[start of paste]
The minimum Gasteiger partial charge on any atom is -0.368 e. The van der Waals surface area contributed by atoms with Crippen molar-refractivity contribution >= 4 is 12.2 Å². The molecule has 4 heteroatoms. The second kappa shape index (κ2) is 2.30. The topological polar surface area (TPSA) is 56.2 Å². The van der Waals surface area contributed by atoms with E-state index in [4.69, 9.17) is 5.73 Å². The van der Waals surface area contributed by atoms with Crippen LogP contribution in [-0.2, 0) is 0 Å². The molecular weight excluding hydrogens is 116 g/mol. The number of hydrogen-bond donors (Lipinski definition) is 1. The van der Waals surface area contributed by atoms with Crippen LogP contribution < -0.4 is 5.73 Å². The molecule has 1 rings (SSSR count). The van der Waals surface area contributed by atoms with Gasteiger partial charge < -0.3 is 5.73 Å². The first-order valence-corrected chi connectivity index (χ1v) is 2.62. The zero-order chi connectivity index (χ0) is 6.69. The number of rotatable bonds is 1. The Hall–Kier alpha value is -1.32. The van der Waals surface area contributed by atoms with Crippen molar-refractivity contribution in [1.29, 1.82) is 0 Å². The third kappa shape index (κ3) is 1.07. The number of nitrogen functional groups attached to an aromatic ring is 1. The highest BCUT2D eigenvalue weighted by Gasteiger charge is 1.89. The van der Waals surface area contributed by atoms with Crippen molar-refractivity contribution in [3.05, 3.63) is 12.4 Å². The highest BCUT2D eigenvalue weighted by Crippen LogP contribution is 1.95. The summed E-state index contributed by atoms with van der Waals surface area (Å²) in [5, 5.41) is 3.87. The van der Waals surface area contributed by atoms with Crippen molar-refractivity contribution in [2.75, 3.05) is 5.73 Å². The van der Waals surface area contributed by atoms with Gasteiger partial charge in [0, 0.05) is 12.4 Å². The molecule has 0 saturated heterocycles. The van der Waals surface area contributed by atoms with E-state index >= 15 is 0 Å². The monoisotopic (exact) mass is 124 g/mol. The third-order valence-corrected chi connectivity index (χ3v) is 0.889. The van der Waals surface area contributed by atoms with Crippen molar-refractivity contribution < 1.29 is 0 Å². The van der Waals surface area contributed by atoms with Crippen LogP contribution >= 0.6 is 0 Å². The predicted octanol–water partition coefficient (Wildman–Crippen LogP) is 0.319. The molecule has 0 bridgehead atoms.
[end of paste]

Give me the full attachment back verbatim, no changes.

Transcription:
The minimum Gasteiger partial charge on any atom is -0.368 e. The van der Waals surface area contributed by atoms with Crippen molar-refractivity contribution >= 4 is 12.2 Å². The molecule has 4 heteroatoms. The second kappa shape index (κ2) is 2.30. The topological polar surface area (TPSA) is 56.2 Å². The van der Waals surface area contributed by atoms with E-state index in [4.69, 9.17) is 5.73 Å². The van der Waals surface area contributed by atoms with Crippen LogP contribution in [-0.2, 0) is 0 Å². The molecular weight excluding hydrogens is 116 g/mol. The number of hydrogen-bond donors (Lipinski definition) is 1. The van der Waals surface area contributed by atoms with Crippen LogP contribution < -0.4 is 5.73 Å². The molecule has 1 rings (SSSR count). The van der Waals surface area contributed by atoms with Gasteiger partial charge < -0.3 is 5.73 Å². The first-order valence-corrected chi connectivity index (χ1v) is 2.62. The zero-order chi connectivity index (χ0) is 6.69. The number of rotatable bonds is 1. The Hall–Kier alpha value is -1.32. The van der Waals surface area contributed by atoms with Crippen molar-refractivity contribution in [1.29, 1.82) is 0 Å². The third kappa shape index (κ3) is 1.07. The number of nitrogen functional groups attached to an aromatic ring is 1. The highest BCUT2D eigenvalue weighted by Gasteiger charge is 1.89. The van der Waals surface area contributed by atoms with Crippen molar-refractivity contribution in [3.05, 3.63) is 12.4 Å². The highest BCUT2D eigenvalue weighted by Crippen LogP contribution is 1.95. The summed E-state index contributed by atoms with van der Waals surface area (Å²) in [5, 5.41) is 3.87. The van der Waals surface area contributed by atoms with Crippen molar-refractivity contribution in [2.75, 3.05) is 5.73 Å². The van der Waals surface area contributed by atoms with Gasteiger partial charge in [0, 0.05) is 12.4 Å². The molecule has 0 saturated heterocycles. The van der Waals surface area contributed by atoms with E-state index >= 15 is 0 Å². The monoisotopic (exact) mass is 124 g/mol. The third-order valence-corrected chi connectivity index (χ3v) is 0.889. The van der Waals surface area contributed by atoms with Crippen molar-refractivity contribution < 1.29 is 0 Å². The van der Waals surface area contributed by atoms with Crippen LogP contribution >= 0.6 is 0 Å². The predicted octanol–water partition coefficient (Wildman–Crippen LogP) is 0.319. The molecule has 0 bridgehead atoms.